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EEOC Rescinds Proposed Pre-Suit Conciliation Rule

The Equal Employment Opportunity Commission (EEOC) has rescinded a proposed rule that would have made it much more difficult for the EEOC to engage in pre-suit conciliation. The changes to the conciliation process were proposed to make it easier for employers accused of employment law violations to fight the accusations. However, the rule was ultimately rescinded due to the chance that it would have made bringing charges against employers too burdensome. Continue reading “EEOC Rescinds Proposed Pre-Suit Conciliation Rule”

NY Pharma Company Pays $220K to Settle Discrimination Charges

LNK International, Inc., a pharmaceutical manufacturer located in New York, has agreed to pay $220,000 to settle charges of discrimination in its employment practices. The charges, issued by the United States Department of Justice (DOJ), indicate that the company was engaged in practices that discriminated against lawful permanent residents and other legal immigrants. The settlement shows what kind of hardship immigrants can face when seeking employment, even when they are in the United States legally. Continue reading “NY Pharma Company Pays $220K to Settle Discrimination Charges”

When Does an Internship Stop Being an Internship?

Internships are an increasingly common way for young people, especially those looking to enter skilled professions, to get early experience before entering the workforce. As internships become more common, though, more employers look to interns as a way of getting unpaid labor from inexperienced young workers. Here are just a few of the ways an internship can turn into something more than the intern might have bargained for: Continue reading “When Does an Internship Stop Being an Internship?”

New Bill Would Allow Student Athletes to Form Unions

A new bill introduced in the United States Senate would allow student athletes to form unions and collectively bargain on their own behalf. If passed, it would give student athletes the unprecedented ability to negotiate contracts with their colleges and universities, and give them labor protections they currently lack. It would also allow them to personally benefit from the enormous amount of money they bring into the educational institutions they play for. Continue reading “New Bill Would Allow Student Athletes to Form Unions”

Four Types of Concerted Activity Protected Under the NLRA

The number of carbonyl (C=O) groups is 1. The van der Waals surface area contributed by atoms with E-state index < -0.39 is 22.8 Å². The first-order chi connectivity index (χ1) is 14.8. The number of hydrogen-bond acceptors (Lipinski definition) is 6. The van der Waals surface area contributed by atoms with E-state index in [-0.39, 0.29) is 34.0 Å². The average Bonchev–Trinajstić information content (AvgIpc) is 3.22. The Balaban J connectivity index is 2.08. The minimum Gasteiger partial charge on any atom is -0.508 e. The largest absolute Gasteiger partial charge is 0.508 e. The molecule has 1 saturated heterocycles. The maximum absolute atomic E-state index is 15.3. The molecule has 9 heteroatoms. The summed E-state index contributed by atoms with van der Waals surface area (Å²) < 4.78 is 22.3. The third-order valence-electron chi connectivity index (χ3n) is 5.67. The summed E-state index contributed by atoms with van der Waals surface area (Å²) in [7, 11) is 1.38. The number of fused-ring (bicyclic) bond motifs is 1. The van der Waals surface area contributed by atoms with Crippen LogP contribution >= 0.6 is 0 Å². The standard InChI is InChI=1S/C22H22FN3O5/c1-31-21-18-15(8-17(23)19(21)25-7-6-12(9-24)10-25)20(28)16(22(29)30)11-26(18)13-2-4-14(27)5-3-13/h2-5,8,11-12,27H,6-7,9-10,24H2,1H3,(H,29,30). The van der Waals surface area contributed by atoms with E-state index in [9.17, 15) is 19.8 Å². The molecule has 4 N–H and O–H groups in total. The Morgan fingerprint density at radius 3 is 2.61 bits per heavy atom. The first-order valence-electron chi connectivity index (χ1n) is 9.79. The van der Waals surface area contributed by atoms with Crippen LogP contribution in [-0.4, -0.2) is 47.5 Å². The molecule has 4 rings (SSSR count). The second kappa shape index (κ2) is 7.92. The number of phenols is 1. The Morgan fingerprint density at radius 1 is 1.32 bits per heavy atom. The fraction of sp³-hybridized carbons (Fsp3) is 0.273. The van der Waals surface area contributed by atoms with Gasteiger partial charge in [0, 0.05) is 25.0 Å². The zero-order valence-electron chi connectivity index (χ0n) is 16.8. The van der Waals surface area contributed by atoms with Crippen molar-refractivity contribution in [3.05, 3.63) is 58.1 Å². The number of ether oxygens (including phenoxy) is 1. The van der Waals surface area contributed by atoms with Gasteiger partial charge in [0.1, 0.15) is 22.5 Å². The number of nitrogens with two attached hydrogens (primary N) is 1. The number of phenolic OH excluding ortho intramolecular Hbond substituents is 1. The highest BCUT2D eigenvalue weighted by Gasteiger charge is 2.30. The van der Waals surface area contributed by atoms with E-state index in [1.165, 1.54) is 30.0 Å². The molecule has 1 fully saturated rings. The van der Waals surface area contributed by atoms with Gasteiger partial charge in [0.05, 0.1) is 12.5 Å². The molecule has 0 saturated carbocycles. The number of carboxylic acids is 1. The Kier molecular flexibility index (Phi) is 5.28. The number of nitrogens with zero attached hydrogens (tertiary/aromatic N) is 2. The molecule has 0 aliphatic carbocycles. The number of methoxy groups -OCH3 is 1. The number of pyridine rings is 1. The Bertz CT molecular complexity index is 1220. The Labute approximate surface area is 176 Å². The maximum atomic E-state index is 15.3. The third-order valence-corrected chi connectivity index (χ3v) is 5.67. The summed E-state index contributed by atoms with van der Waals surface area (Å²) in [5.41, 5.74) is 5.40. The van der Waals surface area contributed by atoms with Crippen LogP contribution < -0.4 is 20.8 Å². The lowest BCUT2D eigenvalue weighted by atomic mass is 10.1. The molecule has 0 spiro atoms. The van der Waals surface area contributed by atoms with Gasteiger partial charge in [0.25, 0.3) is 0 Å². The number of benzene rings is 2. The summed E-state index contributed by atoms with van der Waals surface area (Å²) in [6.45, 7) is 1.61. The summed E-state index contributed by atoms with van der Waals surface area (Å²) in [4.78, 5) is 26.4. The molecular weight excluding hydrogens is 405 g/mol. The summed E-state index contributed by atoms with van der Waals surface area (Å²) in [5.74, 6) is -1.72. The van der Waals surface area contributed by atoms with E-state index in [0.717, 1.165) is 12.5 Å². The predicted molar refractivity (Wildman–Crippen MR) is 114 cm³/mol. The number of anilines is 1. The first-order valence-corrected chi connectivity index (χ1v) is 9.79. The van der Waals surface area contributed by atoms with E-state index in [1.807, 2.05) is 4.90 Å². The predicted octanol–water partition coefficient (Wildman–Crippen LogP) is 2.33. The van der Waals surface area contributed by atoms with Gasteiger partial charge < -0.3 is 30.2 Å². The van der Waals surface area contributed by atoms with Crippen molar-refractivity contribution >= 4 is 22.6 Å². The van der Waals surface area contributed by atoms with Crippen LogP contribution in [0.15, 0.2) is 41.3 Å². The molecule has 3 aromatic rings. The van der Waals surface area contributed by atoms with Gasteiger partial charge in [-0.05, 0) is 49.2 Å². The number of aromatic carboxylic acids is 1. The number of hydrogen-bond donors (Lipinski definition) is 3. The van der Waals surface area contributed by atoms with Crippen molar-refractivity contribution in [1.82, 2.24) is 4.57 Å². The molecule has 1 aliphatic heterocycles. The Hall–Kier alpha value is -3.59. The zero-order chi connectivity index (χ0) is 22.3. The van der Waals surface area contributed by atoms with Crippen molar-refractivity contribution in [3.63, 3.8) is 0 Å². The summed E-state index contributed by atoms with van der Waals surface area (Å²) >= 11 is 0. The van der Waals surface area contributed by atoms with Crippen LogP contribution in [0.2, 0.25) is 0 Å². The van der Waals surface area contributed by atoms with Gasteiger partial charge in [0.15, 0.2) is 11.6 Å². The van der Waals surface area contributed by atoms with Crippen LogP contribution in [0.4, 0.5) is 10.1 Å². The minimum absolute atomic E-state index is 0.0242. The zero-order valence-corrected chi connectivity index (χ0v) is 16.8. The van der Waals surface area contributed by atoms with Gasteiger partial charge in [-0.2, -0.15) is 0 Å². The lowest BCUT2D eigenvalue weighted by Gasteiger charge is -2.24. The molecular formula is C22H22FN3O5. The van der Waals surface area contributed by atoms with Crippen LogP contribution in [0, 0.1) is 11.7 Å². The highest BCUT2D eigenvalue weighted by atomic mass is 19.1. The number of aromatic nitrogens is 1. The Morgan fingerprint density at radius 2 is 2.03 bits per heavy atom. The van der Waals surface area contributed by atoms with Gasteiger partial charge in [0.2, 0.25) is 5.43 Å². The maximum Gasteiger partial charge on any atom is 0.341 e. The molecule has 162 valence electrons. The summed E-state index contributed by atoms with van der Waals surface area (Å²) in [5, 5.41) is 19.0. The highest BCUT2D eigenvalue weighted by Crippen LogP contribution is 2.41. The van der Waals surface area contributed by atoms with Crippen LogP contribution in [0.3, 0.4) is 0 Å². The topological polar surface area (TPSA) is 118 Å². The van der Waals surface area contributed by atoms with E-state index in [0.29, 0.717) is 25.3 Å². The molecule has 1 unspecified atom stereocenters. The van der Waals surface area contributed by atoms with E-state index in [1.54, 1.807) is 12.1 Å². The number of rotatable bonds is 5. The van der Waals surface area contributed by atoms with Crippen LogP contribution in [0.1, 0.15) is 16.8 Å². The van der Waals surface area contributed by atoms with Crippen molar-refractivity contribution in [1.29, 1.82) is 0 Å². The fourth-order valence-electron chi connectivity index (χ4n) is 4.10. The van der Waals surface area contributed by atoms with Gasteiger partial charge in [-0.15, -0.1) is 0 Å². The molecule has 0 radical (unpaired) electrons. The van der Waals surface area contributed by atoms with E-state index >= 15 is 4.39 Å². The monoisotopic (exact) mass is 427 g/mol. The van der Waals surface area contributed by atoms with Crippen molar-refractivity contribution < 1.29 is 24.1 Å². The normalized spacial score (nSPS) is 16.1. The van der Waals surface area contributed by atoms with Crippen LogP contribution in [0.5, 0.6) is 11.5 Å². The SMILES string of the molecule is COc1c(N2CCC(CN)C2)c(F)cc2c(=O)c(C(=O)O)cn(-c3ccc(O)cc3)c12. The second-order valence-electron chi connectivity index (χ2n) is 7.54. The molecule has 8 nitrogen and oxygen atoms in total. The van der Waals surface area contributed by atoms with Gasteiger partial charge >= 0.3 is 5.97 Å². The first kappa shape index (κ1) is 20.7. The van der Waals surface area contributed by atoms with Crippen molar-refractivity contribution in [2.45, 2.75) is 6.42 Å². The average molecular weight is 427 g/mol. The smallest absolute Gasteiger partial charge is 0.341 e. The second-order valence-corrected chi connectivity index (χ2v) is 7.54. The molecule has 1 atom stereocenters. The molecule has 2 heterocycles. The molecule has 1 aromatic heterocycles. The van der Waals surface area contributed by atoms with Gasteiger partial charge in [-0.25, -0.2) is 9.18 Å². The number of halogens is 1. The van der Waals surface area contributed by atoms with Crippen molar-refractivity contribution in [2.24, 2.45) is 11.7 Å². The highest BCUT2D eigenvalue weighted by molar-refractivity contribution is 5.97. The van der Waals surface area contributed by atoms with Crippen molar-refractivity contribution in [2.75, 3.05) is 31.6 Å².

The National Labor Relations Act (NLRA) protects individuals engaged in “protected concerted activity,” allowing them to legally fight for increased pay, better benefits, and improved working conditions. This concerted activity is essential for labor organizing, and thus these protections are a cornerstone of labor law. Here are five common examples of protected concerted activity, as defined by the NLRA: Continue reading “Four Types of Concerted Activity Protected Under the NLRA”

Uber Sued For Discrimination in Background Checks

Uber Technologies, Inc., the company behind popular ride-sharing service Uber, has been sued in the Southern District of New York for allegedly violating anti-discrimination laws via its use of background checks. The class action suit alleges that Uber illegally discriminated against drivers with criminal histories and bad credit. As a result, numerous drivers were deprived of the ability to drive for Uber without warning and without a rationale given. Continue reading “Uber Sued For Discrimination in Background Checks”

What is Retaliation in Discrimination Law?

Anti-discrimination laws, like Title VII of the Civil Rights Act and the Americans With Disabilities Act, prohibit employers from discriminating against their employees due to reasons such as race, gender, color, creed, national origin, and disability status. What many people do not know, however, is that these protections also extend to people who are retaliated against for reporting discrimination. But what is retaliation in the context of discrimination law, and why is it protected against? Continue reading “What is Retaliation in Discrimination Law?”

Employers Begin to Consider Mandatory Vaccination Policies

As vaccines for the coronavirus have been developed, and are now in the process of being delivered, some employers have begun to contemplate mandatory vaccination policies. If these were implemented, it could significantly affect employees across many fields, especially essential workers who are much more likely to be exposed to the virus. But what would a mandatory vaccination policy entail, and what happens to employees who cannot, or will not, comply with them? Continue reading “Employers Begin to Consider Mandatory Vaccination Policies”

Employees Took Fewer Vacation Days in 2020

If there is one thing most people can agree on, it is that 2020 was not a pleasant year by any stretch of the imagination. For employees, however, it has been especially harsh, with many workers missing out on vacations they were legally entitled to, or being forced to use their vacation days to comply with quarantine procedures. In some cases, this has created complex situations for employers, who have had to wrestle with adjusting to problems caused by the coronavirus pandemic. Continue reading “Employees Took Fewer Vacation Days in 2020”

Five Common Types of Wage Theft

The term “wage theft” is used to describe when an employer fails to pay their workers wages they are legally owed. This shockingly common phenomenon costs workers billions of dollars every year, with employers often using leverage over employees to get away with this illegal conduct. Here are five common ways employers commit wage theft against their employees: Continue reading “Five Common Types of Wage Theft”